Never stop questioning. Think for yourself. Remain ever curious.
Advice from Einstein, to every scholar, and by scholar, I mean every one of us:
Take a big heaping of both today. Inhale. Exhale. You made it through your Monday, with a little help from your friends.
#MondayMotivation. #Books #Coffee #MeaningofLife 😉
Read to a child! Reading just 15 minutes a day makes a big difference. Over the course of a year, that 15 minutes adds up to just over 90 hours! And it’s fun!!
We know that kids that love to read, do read. Because generally, we enjoy doing things we are “good” at. So, reading to your child from a very early age (from birth!! but it’s never too late to start!!) instills into them a lifelong love of reading. What a simple but huge way to make a difference in the life of a child!
Throughout the month, I’ll be posting about the Readaloud 15 campaign, including the really super fun part for a book nerd like me: book suggestions!! Hey, if you have an amazing book that you’d like to recommend for kids 12 and under, please post it in the comments.
In fact, if you have anything to tell us, about reading, early literacy, or education, post a comment. We love comments, almost as much as we love books.
Have an wacky, wild, reading a good book, kinda day,
Lisa (aka The Happy Teacher)
PS: “Like” us on facebook, please. 🙂
Did you know there’s a 30 million word gap between children in this country, due to socio-economic factors? We need to do something about that. We can’t let our youngest children down like this. We need to nuture each and every one of our children to grow, blossom, thrive!
I’m excited to announce that I’ve been appointed a “Read Aloud 15” ambassador for readaloud.org. Many of you know that I am passionate about early literacy, books, and all things reading-related + the importance of educational opportunity, access & equality.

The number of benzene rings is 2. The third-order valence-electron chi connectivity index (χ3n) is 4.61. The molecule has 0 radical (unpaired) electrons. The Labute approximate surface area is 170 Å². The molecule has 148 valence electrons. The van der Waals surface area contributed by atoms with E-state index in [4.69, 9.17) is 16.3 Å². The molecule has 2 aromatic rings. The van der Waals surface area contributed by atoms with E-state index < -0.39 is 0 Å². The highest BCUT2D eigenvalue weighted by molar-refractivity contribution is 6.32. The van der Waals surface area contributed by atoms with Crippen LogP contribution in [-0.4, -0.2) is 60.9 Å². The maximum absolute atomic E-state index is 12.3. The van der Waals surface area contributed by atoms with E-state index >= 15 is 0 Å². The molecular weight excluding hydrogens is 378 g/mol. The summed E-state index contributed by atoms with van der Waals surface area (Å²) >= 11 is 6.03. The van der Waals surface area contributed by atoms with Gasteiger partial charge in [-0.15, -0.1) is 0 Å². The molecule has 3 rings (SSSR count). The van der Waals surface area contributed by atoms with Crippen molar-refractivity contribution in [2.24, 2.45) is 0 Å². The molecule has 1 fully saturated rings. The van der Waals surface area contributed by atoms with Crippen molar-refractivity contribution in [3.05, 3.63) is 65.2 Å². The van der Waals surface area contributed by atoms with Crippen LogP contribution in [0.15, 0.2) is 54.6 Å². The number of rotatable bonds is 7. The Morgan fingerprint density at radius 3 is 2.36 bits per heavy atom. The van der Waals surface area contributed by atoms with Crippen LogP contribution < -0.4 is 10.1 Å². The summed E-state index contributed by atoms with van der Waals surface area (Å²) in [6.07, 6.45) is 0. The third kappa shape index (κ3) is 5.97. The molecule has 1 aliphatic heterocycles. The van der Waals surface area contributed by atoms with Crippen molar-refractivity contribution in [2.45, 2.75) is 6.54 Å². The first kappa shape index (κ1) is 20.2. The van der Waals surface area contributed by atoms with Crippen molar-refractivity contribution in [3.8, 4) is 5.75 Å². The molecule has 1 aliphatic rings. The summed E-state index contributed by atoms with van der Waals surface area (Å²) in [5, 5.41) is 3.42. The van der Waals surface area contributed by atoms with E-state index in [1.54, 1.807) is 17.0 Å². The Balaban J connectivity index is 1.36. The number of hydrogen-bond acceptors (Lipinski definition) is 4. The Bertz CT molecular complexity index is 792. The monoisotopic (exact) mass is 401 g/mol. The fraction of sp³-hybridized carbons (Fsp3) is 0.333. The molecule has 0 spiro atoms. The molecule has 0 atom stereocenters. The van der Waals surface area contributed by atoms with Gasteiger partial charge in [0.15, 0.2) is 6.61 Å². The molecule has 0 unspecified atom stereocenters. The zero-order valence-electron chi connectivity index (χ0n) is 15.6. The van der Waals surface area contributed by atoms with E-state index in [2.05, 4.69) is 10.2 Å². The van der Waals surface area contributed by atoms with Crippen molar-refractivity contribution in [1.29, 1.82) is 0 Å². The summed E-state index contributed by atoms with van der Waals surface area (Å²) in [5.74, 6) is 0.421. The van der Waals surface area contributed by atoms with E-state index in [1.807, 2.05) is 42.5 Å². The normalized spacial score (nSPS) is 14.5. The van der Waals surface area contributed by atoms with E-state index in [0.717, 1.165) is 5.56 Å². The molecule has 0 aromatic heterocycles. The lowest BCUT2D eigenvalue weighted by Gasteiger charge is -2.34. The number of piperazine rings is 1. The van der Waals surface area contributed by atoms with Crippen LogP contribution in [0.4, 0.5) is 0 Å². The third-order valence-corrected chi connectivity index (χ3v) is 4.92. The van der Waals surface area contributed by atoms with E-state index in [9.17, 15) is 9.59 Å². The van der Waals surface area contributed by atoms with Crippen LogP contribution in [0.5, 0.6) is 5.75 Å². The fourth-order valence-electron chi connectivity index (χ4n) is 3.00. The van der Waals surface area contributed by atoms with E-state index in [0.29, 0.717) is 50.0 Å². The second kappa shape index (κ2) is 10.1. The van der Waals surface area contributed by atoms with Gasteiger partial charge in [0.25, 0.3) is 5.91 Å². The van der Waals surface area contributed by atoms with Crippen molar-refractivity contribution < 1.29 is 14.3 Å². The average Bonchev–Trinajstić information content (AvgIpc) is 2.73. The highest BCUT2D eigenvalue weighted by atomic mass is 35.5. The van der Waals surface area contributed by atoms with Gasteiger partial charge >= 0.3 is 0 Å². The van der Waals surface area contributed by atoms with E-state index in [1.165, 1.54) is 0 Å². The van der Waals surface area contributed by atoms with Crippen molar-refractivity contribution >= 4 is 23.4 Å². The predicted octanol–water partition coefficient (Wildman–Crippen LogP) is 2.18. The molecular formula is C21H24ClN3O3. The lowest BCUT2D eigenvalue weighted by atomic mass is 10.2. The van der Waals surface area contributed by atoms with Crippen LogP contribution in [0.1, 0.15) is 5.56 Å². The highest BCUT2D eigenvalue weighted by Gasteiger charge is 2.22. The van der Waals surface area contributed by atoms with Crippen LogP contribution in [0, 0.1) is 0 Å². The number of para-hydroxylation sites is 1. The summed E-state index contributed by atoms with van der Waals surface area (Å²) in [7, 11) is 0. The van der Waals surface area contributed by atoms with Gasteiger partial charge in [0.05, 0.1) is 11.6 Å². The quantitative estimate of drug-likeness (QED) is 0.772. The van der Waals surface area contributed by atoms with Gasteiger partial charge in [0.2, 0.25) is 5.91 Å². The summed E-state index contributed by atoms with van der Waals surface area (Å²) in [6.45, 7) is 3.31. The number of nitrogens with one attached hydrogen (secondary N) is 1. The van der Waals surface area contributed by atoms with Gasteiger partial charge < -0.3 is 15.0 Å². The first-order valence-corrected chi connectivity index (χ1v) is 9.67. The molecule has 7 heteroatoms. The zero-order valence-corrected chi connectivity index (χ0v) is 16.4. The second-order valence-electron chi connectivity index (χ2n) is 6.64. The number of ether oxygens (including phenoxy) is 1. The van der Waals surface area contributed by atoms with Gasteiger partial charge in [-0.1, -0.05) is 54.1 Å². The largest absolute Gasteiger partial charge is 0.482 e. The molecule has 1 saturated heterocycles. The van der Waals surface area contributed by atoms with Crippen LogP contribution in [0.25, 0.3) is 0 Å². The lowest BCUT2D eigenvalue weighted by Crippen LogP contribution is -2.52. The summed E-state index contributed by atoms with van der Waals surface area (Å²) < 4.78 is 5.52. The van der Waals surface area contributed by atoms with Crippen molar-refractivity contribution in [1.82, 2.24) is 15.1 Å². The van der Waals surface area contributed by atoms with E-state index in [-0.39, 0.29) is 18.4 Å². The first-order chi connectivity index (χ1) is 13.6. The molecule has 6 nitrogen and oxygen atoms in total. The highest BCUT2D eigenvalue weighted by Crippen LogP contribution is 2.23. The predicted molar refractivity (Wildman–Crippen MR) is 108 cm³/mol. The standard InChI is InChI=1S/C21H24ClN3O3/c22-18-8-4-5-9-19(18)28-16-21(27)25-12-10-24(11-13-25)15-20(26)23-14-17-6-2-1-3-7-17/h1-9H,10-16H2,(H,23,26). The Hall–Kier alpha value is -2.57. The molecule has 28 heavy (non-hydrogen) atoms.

I was honored to be asked to partner with this national non-profit, and I’m excited to help spread this message. All month long, I’ll be posting here, and on our CollegeReadyCoach facebook page, about the “Let’s Talk Harvest” October campaign, encouraging parents to read aloud with their children for 15 minutes a day.
Please share these posts. Why? Because reading changes lives.
Peace, sunshine and books,
Lisa (aka The Happy Teacher)
This is what I tell my writing students...
Every writer knows, that to make progress you have to take risks. To tell the truth and really leave it all on the page, you will feel vulnerable, like the turtle sticking it’s neck out.
But that’s the only way you’re going to get anywhere. Inch by inch. Little by little. Keep moving forward and you’ll get there. Your readers want truth and risk and all those messy bits of life on the page.
Happy Sunday to my collegereadycoach.com tribe.
“A perfect summer day is when the sun is shining, the breeze is blowing, the birds are singing and the lawn mower is broken.” ~James Dent
“If you read good books, when you write, good books will come out of you.” ~NATALIE GOLDBERG
As promised, encore presentations of some of our most popular posts. This post “How to be a Scholar. 6 Steps to Encourage Critical Thinking.” is a reader’s favorite over on our Pinterest page, where it has been “repinned” many times. I like the visual appeal of the infographic and will once again use it this Fall in my Freshman Composition classes. The #1 most important skill for any college student in any discipline or major, is critical thinking.
Always Question! xo~Lisa, aka “The Happy Teacher” 🙂
Psst: Yep, we’re on Pinterest. We feature high quality, visually appealing content for teachers from K-12 to College, including free resources ready to print and use in the classroom. Check out our boards and if you do, leave a comment so we can say Hello!
As we get to the end of the semester and school year, we are expecting our students to demonstrate higher order thinking skills, or Critical Thinking. I like this infographic from Learning Commons at the University of British Columbia.
Thanks to its simple flow chart style, students can use it to clearly reflect on their own thinking. Students need to constantly question their own process, and those of others. They need to ask questions about the text they read, test possibilities, and allow for new discoveries.
Higher order thinking skills (HOTS) push our students beyond simple responses and elevate them to scholars and critics in their own right. Part of what’s vital in education is for students to learn to trust their own voice, while still questioning their thinking. What strategies do you use in your classroom to encourage critical thinking?